An adrongynous tatooed faced being points with right hand to the ground left hand has an uprised wand. the sword , the chalice and the coin levatate in front of the magician surrounded by a white aura of energy. above the magician is a lemniscate appearing out of the same aura energy...The magician is wearing flowind many coloured robes which (per LWB) conceal more than they reveal...on the head of the magicain is a cat tiara which obviously has meaning for the deck...even if you dont like cats per se one can appreciate the power and mystery that is conveyed by this card...
the idea of charlatan ; of carnival trickery ; has been dismissed
this card speaks of mastery and power... of overcoming ego and gender limitations to excersize one's true force in the world.
http://www.aeclectic.net/tarot/catpeople/index.html 


WolfyJames  12 Sep 2003 
The Enchanted Tarot (Zerner-Farber) - I The Magician

The Magician stands outdoor. There is deep and rich gold tapestry around the card. The Magician is elegantly dressed, with rich, expansive and colorful cloth, blue, pink and purple. His cloths represent his energy, his emotions and thoughts being in his flesh. His pointy hat attracts the cosmic forces. On his belt are the pentacles, the wand, the sword and the cup, showing his power over these elements.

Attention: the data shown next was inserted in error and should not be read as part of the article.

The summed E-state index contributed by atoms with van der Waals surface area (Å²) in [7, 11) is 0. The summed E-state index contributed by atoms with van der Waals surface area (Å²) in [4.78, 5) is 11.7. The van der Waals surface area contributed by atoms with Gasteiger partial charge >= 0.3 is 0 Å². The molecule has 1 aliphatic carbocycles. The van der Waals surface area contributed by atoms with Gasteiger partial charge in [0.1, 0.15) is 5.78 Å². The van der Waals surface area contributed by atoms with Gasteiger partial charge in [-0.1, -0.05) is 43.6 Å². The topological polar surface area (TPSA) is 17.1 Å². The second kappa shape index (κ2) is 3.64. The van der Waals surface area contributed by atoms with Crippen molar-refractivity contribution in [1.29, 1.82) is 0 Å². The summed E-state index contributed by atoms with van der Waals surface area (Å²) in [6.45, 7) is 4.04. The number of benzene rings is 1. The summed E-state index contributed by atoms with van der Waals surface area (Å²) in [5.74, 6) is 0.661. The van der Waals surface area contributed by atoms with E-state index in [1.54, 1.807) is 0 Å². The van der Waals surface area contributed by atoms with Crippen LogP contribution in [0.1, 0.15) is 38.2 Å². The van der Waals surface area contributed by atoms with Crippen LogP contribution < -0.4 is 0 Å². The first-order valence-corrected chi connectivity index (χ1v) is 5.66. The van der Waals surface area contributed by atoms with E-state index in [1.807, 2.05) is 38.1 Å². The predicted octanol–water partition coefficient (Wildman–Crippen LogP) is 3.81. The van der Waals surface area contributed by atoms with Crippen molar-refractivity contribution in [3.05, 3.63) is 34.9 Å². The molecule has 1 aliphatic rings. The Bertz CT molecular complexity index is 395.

Through an occult ritual, the Magician, well concentrated, throws his energy as fire with his hand. With the fire, he is an alchemist, having control over the elements, and having the power to change and alter all that exists. A musical instrument is there as well, lying on the grass, waiting to be used.

Behind him, there is a magnificent city made of shining gold. The city represents his divine desirs that he wants to make real, and can make real, with practice, concentration and will. A butterfly is over the city... transformation, transmutation, resurrection... The Magician is powerful! And the horse in the back shows his freedom, he is limitless, going to unknown territories.

http://www.aeclectic.net/tarot/zernerfarber/index.html 


Moongold  13 Sep 2003